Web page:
RAF Elsham Wolds
This airfield operated in both WW1 and WW2.
The site was situated approximately 7 miles N E of Brigg, east of the A15 road near Elsham village in North Lincolnshire.
It was originally one of the airfields used by a Home Defence squadron in the defence of North Lincolnshire and Humberside against air attack in the First World War. The area between the Humber and the Wash was an easily defined entry point for Zeppelins and Lincolnshire received its fair share of bombs although few caused any damage. The first squadrons were mainly equipped with the Avro 504 or the BE2 and facilities at the airfield were primitive. C Flight of 33 Squadron were based at the airfield from December 1916 flying FE2b fighters to the end of the war and in June 1919 the airfield reverted to agriculture.
The demand for bomber airfields in 1939 led to many former airfields being surveyed to assess suitability for development. Elsham Wolds was then chosen as a site for a bomber airfield and construction work began in 1940. An important factor in the choice of the site was the railway communications with a railway station situated nearby at Barnetby.
The new airfield was built on the high plateau immediately north east of the village of Elsham and was built to an early war time pattern with a "J" type hanger on the Eastern side of the airfield and much accommodation and technical and administrative facilities grouped behind. Eventually the airfield had 3 concrete runways, the main one running NW/SE. In addition 2 further large hangers were constructed as the war progressed. It was often a cold, wet and windy site and the accommodation facilities were somewhat primitive so it was not a comfortable place, particularly in the cold weather.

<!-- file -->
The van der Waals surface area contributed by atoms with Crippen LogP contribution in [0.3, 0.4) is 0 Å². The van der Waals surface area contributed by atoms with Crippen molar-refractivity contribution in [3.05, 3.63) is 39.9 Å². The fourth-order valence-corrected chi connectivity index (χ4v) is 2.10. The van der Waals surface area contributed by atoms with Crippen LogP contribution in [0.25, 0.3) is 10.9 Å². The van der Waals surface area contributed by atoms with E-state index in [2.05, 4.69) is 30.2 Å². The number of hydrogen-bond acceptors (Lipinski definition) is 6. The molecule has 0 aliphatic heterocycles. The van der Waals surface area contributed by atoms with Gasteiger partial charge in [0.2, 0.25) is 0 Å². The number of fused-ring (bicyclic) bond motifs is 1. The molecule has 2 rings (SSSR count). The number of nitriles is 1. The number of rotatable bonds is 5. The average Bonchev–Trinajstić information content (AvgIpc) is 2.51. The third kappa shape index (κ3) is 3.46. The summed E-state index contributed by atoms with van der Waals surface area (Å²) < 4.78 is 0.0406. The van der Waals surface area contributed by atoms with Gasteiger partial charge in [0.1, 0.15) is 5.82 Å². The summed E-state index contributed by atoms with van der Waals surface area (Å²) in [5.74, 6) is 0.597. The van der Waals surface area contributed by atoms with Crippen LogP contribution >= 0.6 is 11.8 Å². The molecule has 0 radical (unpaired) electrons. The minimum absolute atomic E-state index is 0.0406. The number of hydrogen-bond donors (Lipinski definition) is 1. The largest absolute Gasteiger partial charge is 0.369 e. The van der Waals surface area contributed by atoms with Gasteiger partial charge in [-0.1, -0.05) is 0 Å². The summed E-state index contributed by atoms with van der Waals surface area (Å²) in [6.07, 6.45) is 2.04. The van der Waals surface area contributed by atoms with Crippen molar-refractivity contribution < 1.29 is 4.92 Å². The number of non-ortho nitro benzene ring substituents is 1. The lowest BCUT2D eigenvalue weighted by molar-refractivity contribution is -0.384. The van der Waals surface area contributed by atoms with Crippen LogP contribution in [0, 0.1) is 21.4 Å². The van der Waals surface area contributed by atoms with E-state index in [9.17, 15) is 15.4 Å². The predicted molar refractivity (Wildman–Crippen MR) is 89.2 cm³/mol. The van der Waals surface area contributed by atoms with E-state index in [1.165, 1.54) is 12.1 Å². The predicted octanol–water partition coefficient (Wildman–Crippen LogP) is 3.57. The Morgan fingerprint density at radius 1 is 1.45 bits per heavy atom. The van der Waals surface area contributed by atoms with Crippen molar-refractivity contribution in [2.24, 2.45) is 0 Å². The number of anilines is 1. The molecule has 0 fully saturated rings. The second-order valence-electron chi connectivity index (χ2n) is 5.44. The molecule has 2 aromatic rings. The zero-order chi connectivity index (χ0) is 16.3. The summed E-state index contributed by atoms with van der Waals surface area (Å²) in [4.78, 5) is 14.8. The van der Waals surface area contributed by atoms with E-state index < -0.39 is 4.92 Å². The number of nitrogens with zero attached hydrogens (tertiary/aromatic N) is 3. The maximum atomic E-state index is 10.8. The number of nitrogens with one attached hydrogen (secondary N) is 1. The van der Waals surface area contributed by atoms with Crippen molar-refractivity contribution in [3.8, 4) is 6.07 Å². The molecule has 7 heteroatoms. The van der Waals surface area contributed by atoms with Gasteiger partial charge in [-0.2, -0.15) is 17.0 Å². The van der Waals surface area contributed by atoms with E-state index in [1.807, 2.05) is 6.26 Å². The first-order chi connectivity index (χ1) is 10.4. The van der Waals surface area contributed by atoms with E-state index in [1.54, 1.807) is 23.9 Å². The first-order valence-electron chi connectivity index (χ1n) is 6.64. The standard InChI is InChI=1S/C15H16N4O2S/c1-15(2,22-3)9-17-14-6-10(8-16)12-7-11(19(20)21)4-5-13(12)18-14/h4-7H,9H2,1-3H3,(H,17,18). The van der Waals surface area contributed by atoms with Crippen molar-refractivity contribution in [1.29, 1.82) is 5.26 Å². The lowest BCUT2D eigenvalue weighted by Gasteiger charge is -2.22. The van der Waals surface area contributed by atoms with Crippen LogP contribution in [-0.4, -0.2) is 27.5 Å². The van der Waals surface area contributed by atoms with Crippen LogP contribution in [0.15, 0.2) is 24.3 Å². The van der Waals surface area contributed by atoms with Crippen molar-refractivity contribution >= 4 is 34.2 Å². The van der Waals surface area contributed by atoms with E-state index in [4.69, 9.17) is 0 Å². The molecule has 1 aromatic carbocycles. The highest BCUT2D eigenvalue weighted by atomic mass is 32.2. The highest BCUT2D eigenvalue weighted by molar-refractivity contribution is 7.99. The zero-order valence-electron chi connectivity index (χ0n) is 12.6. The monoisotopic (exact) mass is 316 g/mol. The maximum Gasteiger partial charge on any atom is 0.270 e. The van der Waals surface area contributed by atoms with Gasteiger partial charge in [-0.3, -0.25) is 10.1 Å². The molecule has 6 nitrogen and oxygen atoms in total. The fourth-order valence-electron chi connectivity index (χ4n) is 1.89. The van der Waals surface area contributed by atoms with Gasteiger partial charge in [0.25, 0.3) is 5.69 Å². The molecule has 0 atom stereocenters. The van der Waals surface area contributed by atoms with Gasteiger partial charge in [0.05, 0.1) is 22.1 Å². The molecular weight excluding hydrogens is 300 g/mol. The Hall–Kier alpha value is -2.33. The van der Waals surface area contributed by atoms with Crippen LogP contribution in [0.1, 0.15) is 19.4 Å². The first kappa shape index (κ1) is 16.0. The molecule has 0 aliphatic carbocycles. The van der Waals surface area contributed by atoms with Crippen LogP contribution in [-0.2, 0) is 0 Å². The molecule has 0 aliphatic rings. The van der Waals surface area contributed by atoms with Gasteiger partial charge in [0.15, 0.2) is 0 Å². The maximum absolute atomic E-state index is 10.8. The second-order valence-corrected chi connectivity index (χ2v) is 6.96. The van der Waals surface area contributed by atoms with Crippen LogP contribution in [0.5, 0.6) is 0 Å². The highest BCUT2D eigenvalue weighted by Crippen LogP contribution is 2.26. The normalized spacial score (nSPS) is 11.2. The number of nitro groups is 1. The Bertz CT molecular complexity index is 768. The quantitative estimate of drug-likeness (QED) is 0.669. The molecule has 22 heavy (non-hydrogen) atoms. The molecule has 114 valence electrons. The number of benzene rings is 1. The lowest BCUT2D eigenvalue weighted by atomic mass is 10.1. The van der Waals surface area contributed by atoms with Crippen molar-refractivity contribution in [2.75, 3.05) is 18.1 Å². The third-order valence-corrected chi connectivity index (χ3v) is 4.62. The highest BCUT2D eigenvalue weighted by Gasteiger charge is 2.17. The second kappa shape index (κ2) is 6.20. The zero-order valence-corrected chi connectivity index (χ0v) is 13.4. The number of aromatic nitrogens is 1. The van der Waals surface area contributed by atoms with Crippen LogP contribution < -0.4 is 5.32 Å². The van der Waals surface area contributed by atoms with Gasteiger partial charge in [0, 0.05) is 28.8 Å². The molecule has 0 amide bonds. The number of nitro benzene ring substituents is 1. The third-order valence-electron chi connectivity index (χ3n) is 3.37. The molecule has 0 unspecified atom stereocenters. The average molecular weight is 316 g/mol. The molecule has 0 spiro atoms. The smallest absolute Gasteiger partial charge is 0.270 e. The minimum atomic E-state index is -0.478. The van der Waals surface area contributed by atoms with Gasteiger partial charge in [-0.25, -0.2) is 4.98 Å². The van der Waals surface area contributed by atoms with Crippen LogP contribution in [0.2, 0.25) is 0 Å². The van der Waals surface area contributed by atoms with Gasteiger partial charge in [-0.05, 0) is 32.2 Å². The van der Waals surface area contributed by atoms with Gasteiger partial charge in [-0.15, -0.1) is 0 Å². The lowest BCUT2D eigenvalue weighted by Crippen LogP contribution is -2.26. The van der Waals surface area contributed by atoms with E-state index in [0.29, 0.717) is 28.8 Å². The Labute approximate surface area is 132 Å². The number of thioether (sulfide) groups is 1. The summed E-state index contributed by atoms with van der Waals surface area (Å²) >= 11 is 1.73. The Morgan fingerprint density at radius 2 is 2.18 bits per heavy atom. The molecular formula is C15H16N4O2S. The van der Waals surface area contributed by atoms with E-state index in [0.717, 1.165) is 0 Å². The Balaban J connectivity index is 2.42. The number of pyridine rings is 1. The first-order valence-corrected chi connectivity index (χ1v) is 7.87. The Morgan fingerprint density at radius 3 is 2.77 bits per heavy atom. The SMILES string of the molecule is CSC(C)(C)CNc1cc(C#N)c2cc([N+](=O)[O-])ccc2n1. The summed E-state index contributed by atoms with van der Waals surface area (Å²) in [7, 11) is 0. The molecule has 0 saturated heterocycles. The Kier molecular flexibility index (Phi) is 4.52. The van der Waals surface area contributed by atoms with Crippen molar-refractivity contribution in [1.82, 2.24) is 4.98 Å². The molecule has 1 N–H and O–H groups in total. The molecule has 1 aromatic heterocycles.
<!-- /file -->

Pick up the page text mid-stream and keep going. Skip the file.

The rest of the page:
Elsham Wolds opened as a heavy bomber station as part of 1 Group Bomber Command in July 1941 and 103 Squadron RAF moved to their new home soon after. Throughout the rest of the war the Squadron was based at Elsham Wolds and flew many and varied operations over occupied Europe. 576 Squadron RAF were formed at Elsham Wolds in November 1943 and operated from the airfield until the end of October 1944 when they moved to RAF Fiskerton. On the 1st April 1945 100 Squadron RAF were transferred to the airfield.
When RAF Elsham Wolds became the main airfield and Admin centre for 13 Base on the 1st Jan 1944 nearby RAF North Killingholme and RAF Kirmington came under its overall control.
Among the RAF personalities associated with the airfield are Hugh Constantine, Ronald Ivelaw-Chapman, Francis “Ferdy” Swain and Walter Sheen.
103 Squadron was disbanded soon after the war and, in December 1945, 100 Squadron moved to Scampton.
Elsham Wolds was then home to No 21 HGCU of Transport Command who vacated the airfield in November 1946.
In 1947 the airfield closed. Some of the old buildings were used to house Polish Displaced Persons up until the early 1950s. This was referred to as Warsaw Hamlet. Most of the site has reverted to agricultural use but one hanger remains as part of a small industrial estate. The main road South from the Humber Bridge runs right through the middle of the airfield.
There were a significant number of crashes within a 5 miles radius of the village of Elsham and I have included a page listing these - see Crashes Page. I have added pages for 4 of these incidents and will add more in due course. I welcome new info, feedback and any photos regarding this subject and hope to develop this topic in the future.
This site is run in conjunction with the 103 Squadron RAF and 576 Squadron RAF websites. There was enough RAF Elsham Wolds material on file to warrant a separate website.
To access either of these Squadron websites click the relevant crest below.
This website and its content is copyright of David William Fell and/or the contributors. All rights reserved.
Any redistribution or reproduction of part or all of the contents of this website in any form is prohibited except for personal and private use.
You may not, except with my express written permission, distribute, post on the internet, publish in any form or commercially exploit the content. Nor may you transmit it or store it in any other website or other form of electronic retrieval system.
General Enquiries to the the Web Master David W Fell